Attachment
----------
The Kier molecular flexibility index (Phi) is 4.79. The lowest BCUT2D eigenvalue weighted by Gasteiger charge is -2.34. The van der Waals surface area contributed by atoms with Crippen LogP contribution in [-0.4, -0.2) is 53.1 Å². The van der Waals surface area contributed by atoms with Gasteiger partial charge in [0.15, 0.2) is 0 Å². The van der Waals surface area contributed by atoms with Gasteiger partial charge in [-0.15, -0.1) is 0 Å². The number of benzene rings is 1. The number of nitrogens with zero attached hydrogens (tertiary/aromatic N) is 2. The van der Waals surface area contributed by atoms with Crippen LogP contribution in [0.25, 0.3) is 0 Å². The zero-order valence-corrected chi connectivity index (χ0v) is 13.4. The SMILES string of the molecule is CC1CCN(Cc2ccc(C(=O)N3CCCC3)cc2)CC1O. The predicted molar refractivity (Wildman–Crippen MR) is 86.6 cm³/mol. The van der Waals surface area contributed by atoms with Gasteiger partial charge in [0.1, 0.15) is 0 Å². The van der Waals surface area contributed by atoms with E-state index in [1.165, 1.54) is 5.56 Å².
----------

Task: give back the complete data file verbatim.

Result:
The Kier molecular flexibility index (Phi) is 4.79. The lowest BCUT2D eigenvalue weighted by Gasteiger charge is -2.34. The van der Waals surface area contributed by atoms with Crippen LogP contribution in [-0.4, -0.2) is 53.1 Å². The van der Waals surface area contributed by atoms with Gasteiger partial charge in [0.15, 0.2) is 0 Å². The van der Waals surface area contributed by atoms with Gasteiger partial charge in [-0.15, -0.1) is 0 Å². The number of benzene rings is 1. The number of nitrogens with zero attached hydrogens (tertiary/aromatic N) is 2. The van der Waals surface area contributed by atoms with Crippen LogP contribution in [0.25, 0.3) is 0 Å². The zero-order valence-corrected chi connectivity index (χ0v) is 13.4. The SMILES string of the molecule is CC1CCN(Cc2ccc(C(=O)N3CCCC3)cc2)CC1O. The predicted molar refractivity (Wildman–Crippen MR) is 86.6 cm³/mol. The van der Waals surface area contributed by atoms with Gasteiger partial charge in [0.1, 0.15) is 0 Å². The van der Waals surface area contributed by atoms with E-state index in [1.165, 1.54) is 5.56 Å².